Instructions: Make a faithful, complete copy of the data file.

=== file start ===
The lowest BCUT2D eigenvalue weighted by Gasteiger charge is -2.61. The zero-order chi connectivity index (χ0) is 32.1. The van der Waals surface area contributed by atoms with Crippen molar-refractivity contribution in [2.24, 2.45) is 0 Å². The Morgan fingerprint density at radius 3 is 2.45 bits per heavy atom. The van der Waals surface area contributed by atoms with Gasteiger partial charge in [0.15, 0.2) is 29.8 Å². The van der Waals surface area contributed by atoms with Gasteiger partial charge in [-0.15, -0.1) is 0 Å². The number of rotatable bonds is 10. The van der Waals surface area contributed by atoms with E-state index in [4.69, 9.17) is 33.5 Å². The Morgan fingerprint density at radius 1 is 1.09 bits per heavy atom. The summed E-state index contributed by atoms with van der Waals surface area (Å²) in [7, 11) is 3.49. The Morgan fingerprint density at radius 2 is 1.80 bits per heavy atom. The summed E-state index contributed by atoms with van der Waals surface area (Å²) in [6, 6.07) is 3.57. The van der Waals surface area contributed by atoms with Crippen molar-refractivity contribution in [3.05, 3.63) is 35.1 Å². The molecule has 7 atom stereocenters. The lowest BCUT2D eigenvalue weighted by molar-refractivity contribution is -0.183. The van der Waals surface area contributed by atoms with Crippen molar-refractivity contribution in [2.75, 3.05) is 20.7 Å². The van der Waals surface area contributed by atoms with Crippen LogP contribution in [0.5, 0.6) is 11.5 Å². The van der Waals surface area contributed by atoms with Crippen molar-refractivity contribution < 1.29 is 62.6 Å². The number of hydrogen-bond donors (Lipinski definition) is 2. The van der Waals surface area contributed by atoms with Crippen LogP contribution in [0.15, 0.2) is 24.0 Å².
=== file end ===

The lowest BCUT2D eigenvalue weighted by Gasteiger charge is -2.61. The zero-order chi connectivity index (χ0) is 32.1. The van der Waals surface area contributed by atoms with Crippen molar-refractivity contribution in [2.24, 2.45) is 0 Å². The Morgan fingerprint density at radius 3 is 2.45 bits per heavy atom. The van der Waals surface area contributed by atoms with Gasteiger partial charge in [0.15, 0.2) is 29.8 Å². The van der Waals surface area contributed by atoms with Gasteiger partial charge in [-0.15, -0.1) is 0 Å². The number of rotatable bonds is 10. The van der Waals surface area contributed by atoms with E-state index in [4.69, 9.17) is 33.5 Å². The Morgan fingerprint density at radius 1 is 1.09 bits per heavy atom. The summed E-state index contributed by atoms with van der Waals surface area (Å²) in [7, 11) is 3.49. The Morgan fingerprint density at radius 2 is 1.80 bits per heavy atom. The summed E-state index contributed by atoms with van der Waals surface area (Å²) in [6, 6.07) is 3.57. The van der Waals surface area contributed by atoms with Crippen molar-refractivity contribution in [3.05, 3.63) is 35.1 Å². The molecule has 7 atom stereocenters. The lowest BCUT2D eigenvalue weighted by molar-refractivity contribution is -0.183. The van der Waals surface area contributed by atoms with Crippen molar-refractivity contribution in [2.75, 3.05) is 20.7 Å². The van der Waals surface area contributed by atoms with Crippen LogP contribution in [0.5, 0.6) is 11.5 Å². The van der Waals surface area contributed by atoms with Crippen molar-refractivity contribution < 1.29 is 62.6 Å². The number of hydrogen-bond donors (Lipinski definition) is 2. The van der Waals surface area contributed by atoms with Crippen LogP contribution in [0.15, 0.2) is 24.0 Å².